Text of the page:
*Before you read this, let me first tell you that it involves views on religion, (a touchy subject, I know). I do not mean to push my views on anyone, or say they are right. I respect everyone’s beliefs as long as they are non-violent. These are just some thoughts I have toiled with as a non-religious person.
Many extremely intelligent men describe nature as being as close to God as any human being can get. Henry Thoreau, Emerson, and Wordsworth were all smart and skilled men at their craft who adored nature. They wrote books and poems about scenes of natural environments around them, most of which were linked to Heaven.
The beauty of nature has truly moved many people. Flowers on a hillside, the sun sparkling off of the waves on the ocean, or the wind blowing the tall grass in a prairie are all images of unspeakable beauty at one point or another. Wordsworth described such images as pure peace and serenity, telling his younger sister to remember such pictures in her mind when times became hard. In that particular piece of work, he hints that God has created these scenes to make us closer to him.
Now, all this makes me wonder…. If we are not one with nature, does that mean we are not one with God?
I, myself, personally, spend a great deal of time within my four walls. No camping, no beach, no hiking. Nature can be pretty, but I seem to always view it from a window.
I used to play in trees, and roll around on the grass when I was young. A long time ago, I used to run to the end of my grandma’s street to watch the sun set over the hills. That was also when there was never a thought in my head that God did not exist. Of course, times have changed, resulting in my disconnection.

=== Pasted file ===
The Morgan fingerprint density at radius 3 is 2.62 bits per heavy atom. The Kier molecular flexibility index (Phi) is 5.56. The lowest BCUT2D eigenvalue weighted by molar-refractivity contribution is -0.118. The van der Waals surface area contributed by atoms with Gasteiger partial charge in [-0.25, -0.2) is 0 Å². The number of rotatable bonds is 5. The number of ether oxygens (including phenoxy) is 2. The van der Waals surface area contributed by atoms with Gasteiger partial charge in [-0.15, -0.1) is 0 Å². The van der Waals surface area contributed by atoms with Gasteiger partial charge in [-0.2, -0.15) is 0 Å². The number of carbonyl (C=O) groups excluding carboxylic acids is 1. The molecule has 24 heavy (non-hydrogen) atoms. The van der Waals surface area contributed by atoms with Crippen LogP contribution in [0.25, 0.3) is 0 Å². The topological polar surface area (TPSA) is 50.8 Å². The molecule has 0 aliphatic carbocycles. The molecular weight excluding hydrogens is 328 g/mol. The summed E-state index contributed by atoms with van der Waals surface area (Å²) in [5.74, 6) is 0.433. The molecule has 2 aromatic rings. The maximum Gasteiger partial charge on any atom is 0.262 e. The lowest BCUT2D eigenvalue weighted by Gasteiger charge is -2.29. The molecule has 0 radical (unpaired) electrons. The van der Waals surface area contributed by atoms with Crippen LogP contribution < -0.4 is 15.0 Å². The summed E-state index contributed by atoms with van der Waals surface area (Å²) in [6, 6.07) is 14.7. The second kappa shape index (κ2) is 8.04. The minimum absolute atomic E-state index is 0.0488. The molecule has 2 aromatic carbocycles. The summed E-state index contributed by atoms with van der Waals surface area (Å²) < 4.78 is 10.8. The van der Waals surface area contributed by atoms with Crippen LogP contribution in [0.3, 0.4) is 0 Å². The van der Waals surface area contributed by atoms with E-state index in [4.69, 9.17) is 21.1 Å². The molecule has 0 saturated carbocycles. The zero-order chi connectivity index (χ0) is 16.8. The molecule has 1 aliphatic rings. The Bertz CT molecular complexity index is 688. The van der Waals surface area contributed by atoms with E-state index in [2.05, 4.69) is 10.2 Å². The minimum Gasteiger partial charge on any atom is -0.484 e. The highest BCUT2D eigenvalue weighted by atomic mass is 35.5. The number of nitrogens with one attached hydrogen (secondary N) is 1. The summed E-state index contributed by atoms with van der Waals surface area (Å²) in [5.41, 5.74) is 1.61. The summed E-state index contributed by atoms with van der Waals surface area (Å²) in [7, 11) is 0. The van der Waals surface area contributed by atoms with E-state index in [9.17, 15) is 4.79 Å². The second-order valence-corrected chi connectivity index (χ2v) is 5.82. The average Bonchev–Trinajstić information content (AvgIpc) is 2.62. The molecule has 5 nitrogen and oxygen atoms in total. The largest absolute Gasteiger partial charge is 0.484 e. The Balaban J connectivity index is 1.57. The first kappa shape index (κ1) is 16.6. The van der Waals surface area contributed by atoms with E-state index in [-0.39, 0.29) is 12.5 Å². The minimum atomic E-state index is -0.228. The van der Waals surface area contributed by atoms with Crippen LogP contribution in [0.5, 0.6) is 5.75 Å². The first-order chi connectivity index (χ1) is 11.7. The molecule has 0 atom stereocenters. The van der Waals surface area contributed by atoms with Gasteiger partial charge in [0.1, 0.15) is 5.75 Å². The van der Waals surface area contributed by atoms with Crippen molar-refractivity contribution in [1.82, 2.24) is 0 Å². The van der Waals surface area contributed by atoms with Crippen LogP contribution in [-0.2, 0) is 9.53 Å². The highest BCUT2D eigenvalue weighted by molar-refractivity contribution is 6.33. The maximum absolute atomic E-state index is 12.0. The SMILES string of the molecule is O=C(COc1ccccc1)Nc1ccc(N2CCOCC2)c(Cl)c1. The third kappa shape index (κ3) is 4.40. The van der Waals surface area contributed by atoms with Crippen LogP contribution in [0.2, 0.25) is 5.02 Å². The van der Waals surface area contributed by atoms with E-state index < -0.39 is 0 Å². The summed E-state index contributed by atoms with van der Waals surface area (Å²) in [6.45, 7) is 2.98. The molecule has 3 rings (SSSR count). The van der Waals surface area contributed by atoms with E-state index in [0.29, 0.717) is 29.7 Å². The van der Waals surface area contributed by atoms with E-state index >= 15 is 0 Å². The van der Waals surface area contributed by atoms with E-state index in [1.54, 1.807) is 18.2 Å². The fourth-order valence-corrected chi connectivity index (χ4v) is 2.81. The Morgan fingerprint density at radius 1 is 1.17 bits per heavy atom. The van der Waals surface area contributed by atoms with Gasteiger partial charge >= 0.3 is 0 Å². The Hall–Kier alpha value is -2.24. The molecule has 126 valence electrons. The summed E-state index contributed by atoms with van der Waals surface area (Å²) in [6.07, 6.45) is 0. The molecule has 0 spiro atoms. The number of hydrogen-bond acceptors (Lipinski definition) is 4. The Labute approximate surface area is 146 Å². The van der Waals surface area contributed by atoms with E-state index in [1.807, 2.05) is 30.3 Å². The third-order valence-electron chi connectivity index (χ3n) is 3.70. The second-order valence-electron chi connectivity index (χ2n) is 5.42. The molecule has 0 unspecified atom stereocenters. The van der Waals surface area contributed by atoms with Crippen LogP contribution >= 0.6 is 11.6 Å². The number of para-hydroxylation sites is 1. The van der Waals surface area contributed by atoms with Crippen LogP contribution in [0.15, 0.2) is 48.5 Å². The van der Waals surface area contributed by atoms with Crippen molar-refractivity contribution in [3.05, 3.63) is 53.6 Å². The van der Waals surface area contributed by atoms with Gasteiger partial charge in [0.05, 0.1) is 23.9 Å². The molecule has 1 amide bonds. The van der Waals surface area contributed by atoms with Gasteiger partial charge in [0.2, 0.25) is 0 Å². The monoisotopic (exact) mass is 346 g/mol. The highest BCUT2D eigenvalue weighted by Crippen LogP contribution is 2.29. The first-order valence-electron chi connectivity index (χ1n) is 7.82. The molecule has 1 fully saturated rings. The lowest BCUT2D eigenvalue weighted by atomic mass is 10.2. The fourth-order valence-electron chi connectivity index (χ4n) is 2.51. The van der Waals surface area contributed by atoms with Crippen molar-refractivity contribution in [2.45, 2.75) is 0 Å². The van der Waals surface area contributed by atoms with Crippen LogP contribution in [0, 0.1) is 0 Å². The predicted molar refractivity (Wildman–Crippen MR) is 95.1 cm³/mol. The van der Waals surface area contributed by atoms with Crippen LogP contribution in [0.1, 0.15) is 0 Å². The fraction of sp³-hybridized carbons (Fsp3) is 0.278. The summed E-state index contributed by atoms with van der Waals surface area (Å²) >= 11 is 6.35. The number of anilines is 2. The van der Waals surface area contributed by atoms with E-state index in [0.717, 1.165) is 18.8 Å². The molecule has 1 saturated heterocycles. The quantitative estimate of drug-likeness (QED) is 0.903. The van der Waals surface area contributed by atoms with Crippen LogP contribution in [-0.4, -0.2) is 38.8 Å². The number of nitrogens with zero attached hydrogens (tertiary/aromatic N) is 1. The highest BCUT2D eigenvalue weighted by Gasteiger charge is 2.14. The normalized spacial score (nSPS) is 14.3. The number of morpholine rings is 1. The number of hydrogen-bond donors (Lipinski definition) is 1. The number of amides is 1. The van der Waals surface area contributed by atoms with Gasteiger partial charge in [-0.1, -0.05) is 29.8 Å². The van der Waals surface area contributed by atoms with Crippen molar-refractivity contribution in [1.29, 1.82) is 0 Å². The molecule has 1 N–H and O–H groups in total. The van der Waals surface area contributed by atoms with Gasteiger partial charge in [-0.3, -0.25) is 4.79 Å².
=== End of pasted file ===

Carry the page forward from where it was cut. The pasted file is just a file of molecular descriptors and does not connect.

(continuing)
When I was fifteen I changed high schools and grabbed onto the first set of friends I could make. What I didn’t know was that they were the religious kids in school. I love a friendly, healthy debate every once in a while, and they were great to debate things with. One day when my chums and I were having our usual “Does He or Does He not exist” debates, I ended it by saying “No, He does not.” It was the first time I had said it aloud, and it rang true with me. It was just a snap in my brain, and from then on out I think it was pretty obvious I was no longer welcome to sit with the religious kids.
I joined school clubs to meet people, and I did, but always in classrooms. I never made friends by going out onto a grassy field and introducing myself. A structured environment just made more sense to me, and it remains that way today.
At some point, when I am walking around the city I will get a glimpse of nature that could be so breathtakingly stunning, yet lack the response to enjoy it. Healthy green vines twisting around an iron gate, or flowers growing among a demolished construction site. It’s small, and almost invisible, but means so much to the planet that it manages to break through the unbreakable.
So maybe nature holds the key to enlightenment. Maybe that is why I have not found it yet; because I have not learned to dance with the daffodils.